The Aging Church: The Troubling Truth about Christianity Around the World

The statistics are staggering. Each day that goes by, churches around the world are aging — literally — and it’s affecting the future of the Church as a whole. The median age of church members continues to rise. In the U.S., it’s 53. In the U.K., it’s 61. Even more concerning is the inevitable end result: in South Korea, 10,000 churches have closed in the past decade due to the number of members who died from old age.

The Church isn’t growing. It’s dying — and it’s because around the world, we are failing at effectively reaching the next generation for Jesus. If we continue on this path, Christianity will continue to fizzle out, while other religions grow. Globally, the median age of Christians is 30, while the median age of Muslims is 23. The aging of the Church plays a large role in the prediction that Muslims will outnumber Christians globally by 2050, according to Pew Research.

In 2018, another study from Pew found that younger generations (age 18-39) in 46 out of 105 surveyed countries around the world were less likely than their older counterparts to say religion was “very important” to them. While the other countries surveyed largely did not have a significant difference between the two populations, when there was a gap, it almost always reflected a higher religious quality in the older generation than the younger, not the other way around.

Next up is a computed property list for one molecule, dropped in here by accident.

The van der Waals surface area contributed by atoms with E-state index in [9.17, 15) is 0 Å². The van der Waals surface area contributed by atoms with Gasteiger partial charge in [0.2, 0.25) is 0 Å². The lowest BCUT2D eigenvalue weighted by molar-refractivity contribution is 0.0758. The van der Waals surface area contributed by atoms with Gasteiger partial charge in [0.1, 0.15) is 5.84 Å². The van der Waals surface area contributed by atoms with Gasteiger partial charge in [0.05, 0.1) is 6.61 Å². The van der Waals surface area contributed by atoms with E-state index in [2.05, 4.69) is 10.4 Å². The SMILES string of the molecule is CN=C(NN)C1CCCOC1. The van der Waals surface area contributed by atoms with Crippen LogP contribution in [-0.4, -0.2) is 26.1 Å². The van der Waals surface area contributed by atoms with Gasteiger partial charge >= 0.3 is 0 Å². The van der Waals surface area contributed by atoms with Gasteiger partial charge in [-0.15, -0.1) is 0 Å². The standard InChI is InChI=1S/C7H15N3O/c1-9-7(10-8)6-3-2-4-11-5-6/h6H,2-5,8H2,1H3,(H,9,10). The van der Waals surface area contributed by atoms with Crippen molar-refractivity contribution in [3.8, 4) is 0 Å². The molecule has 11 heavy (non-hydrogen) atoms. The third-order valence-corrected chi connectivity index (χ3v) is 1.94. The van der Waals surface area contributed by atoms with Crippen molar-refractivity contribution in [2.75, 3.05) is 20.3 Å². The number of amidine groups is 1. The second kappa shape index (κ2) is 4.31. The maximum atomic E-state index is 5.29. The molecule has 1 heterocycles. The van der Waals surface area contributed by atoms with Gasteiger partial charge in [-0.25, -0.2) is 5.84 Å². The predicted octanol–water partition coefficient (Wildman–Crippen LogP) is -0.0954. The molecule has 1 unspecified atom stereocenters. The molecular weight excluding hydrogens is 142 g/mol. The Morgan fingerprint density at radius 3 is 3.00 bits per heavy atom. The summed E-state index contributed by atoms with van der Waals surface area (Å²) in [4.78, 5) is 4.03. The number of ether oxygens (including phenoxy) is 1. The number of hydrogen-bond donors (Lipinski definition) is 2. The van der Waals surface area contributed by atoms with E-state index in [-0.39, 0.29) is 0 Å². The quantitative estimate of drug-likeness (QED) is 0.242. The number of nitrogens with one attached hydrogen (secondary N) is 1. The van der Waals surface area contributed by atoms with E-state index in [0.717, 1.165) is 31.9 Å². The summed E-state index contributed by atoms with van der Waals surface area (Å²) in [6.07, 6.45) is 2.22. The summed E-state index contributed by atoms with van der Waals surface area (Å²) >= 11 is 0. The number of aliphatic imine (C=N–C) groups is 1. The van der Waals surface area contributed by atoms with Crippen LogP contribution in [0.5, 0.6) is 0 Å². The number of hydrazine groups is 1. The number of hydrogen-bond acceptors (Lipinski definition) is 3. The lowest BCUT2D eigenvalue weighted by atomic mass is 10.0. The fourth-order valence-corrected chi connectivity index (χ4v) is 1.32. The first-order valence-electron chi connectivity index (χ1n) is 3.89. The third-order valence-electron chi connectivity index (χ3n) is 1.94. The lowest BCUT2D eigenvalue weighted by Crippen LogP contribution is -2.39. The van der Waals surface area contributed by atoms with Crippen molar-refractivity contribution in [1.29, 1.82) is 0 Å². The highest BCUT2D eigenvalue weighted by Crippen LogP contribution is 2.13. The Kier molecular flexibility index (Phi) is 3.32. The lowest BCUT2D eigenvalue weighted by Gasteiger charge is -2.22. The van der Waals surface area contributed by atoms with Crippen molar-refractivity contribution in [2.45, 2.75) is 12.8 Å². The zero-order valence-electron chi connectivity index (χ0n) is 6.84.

The gap was notably more significant in countries with higher Christian populations, like the U.S., where the share of adults under age 40 who identify with a religious group was 17 percent lower than those 40 and above. In Canada, that difference was 28 points. South Korea came in at 24, Uruguay at 18 and Finland at 17.

“These statistics are a wake-up call to not only all pastors and youth leaders around the world, but all Christian adults. The time from age 13-19 is the range young people are most likely to confess Christ. We call this the ‘exchange zone,’ a reference to the point at which the baton is passed in a relay race,” says Ron Luce, CEO of Generation Next and founder of Jesus Global Youth Day. “There are currently 1.8 billion children in the ‘exchange zone’ around the world. They’re waiting on us; we cannot let them down.”

Effectively and intentionally engaging the next generation in the name of Jesus is therefore crucial to the life of the Church, and we cannot ignore this problem. It is a global issue that requires a global effort to shift — a joining hands of pastors, youth leaders and youth around the world to discuss what works, what doesn’t and how we can make a difference together.

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